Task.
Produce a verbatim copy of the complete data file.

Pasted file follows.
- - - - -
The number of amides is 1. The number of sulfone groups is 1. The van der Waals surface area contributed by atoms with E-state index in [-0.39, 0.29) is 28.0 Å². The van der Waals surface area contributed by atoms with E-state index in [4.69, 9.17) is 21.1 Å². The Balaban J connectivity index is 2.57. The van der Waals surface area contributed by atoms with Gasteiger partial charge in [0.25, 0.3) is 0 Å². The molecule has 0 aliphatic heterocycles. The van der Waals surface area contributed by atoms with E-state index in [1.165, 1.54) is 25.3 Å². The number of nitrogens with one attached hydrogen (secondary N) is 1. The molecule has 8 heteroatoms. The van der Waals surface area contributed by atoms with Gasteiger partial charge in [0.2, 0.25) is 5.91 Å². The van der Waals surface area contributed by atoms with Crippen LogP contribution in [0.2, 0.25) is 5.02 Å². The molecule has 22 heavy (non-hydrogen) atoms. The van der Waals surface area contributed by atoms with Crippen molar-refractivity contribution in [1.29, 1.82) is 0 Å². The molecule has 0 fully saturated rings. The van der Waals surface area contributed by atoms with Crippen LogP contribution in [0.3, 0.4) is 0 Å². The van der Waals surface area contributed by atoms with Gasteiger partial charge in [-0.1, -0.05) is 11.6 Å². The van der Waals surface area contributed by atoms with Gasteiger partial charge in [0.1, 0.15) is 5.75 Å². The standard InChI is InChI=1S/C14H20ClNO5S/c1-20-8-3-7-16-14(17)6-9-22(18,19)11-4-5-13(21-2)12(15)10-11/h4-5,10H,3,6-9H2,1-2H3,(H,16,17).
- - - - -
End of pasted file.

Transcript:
The number of amides is 1. The number of sulfone groups is 1. The van der Waals surface area contributed by atoms with E-state index in [-0.39, 0.29) is 28.0 Å². The van der Waals surface area contributed by atoms with E-state index in [4.69, 9.17) is 21.1 Å². The Balaban J connectivity index is 2.57. The van der Waals surface area contributed by atoms with Gasteiger partial charge in [0.25, 0.3) is 0 Å². The molecule has 0 aliphatic heterocycles. The van der Waals surface area contributed by atoms with E-state index in [1.165, 1.54) is 25.3 Å². The number of nitrogens with one attached hydrogen (secondary N) is 1. The molecule has 8 heteroatoms. The van der Waals surface area contributed by atoms with Gasteiger partial charge in [0.2, 0.25) is 5.91 Å². The van der Waals surface area contributed by atoms with Crippen LogP contribution in [0.2, 0.25) is 5.02 Å². The molecule has 22 heavy (non-hydrogen) atoms. The van der Waals surface area contributed by atoms with Crippen molar-refractivity contribution in [1.29, 1.82) is 0 Å². The molecule has 0 fully saturated rings. The van der Waals surface area contributed by atoms with Crippen LogP contribution in [0.3, 0.4) is 0 Å². The van der Waals surface area contributed by atoms with Gasteiger partial charge in [-0.1, -0.05) is 11.6 Å². The van der Waals surface area contributed by atoms with Gasteiger partial charge in [0.1, 0.15) is 5.75 Å². The standard InChI is InChI=1S/C14H20ClNO5S/c1-20-8-3-7-16-14(17)6-9-22(18,19)11-4-5-13(21-2)12(15)10-11/h4-5,10H,3,6-9H2,1-2H3,(H,16,17).